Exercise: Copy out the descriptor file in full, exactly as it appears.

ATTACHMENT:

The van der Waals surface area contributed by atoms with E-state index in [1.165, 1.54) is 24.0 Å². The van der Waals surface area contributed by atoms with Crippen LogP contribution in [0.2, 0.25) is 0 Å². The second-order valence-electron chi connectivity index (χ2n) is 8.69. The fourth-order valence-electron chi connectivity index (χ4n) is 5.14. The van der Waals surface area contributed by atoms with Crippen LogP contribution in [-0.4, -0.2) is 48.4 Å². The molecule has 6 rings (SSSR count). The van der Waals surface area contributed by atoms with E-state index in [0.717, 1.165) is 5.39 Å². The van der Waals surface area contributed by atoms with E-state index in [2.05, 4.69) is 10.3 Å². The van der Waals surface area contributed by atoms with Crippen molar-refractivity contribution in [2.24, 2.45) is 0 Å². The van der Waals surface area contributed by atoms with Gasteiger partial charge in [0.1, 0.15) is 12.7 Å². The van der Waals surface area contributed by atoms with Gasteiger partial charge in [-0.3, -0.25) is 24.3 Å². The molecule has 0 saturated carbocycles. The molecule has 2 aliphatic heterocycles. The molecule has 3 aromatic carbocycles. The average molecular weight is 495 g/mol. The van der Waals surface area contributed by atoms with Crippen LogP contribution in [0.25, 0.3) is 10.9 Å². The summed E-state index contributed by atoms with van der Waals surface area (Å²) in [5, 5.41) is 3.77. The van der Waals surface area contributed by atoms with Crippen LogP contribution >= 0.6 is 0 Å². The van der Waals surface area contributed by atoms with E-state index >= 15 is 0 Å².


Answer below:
The van der Waals surface area contributed by atoms with E-state index in [1.165, 1.54) is 24.0 Å². The van der Waals surface area contributed by atoms with Crippen LogP contribution in [0.2, 0.25) is 0 Å². The second-order valence-electron chi connectivity index (χ2n) is 8.69. The fourth-order valence-electron chi connectivity index (χ4n) is 5.14. The van der Waals surface area contributed by atoms with Crippen LogP contribution in [-0.4, -0.2) is 48.4 Å². The molecule has 6 rings (SSSR count). The van der Waals surface area contributed by atoms with E-state index in [0.717, 1.165) is 5.39 Å². The van der Waals surface area contributed by atoms with E-state index in [2.05, 4.69) is 10.3 Å². The van der Waals surface area contributed by atoms with Crippen molar-refractivity contribution in [2.24, 2.45) is 0 Å². The van der Waals surface area contributed by atoms with Gasteiger partial charge in [0.1, 0.15) is 12.7 Å². The van der Waals surface area contributed by atoms with Gasteiger partial charge in [-0.3, -0.25) is 24.3 Å². The molecule has 0 saturated carbocycles. The molecule has 2 aliphatic heterocycles. The molecule has 3 aromatic carbocycles. The average molecular weight is 495 g/mol. The van der Waals surface area contributed by atoms with Crippen LogP contribution in [0.25, 0.3) is 10.9 Å². The summed E-state index contributed by atoms with van der Waals surface area (Å²) in [5, 5.41) is 3.77. The van der Waals surface area contributed by atoms with Crippen LogP contribution >= 0.6 is 0 Å². The van der Waals surface area contributed by atoms with E-state index >= 15 is 0 Å².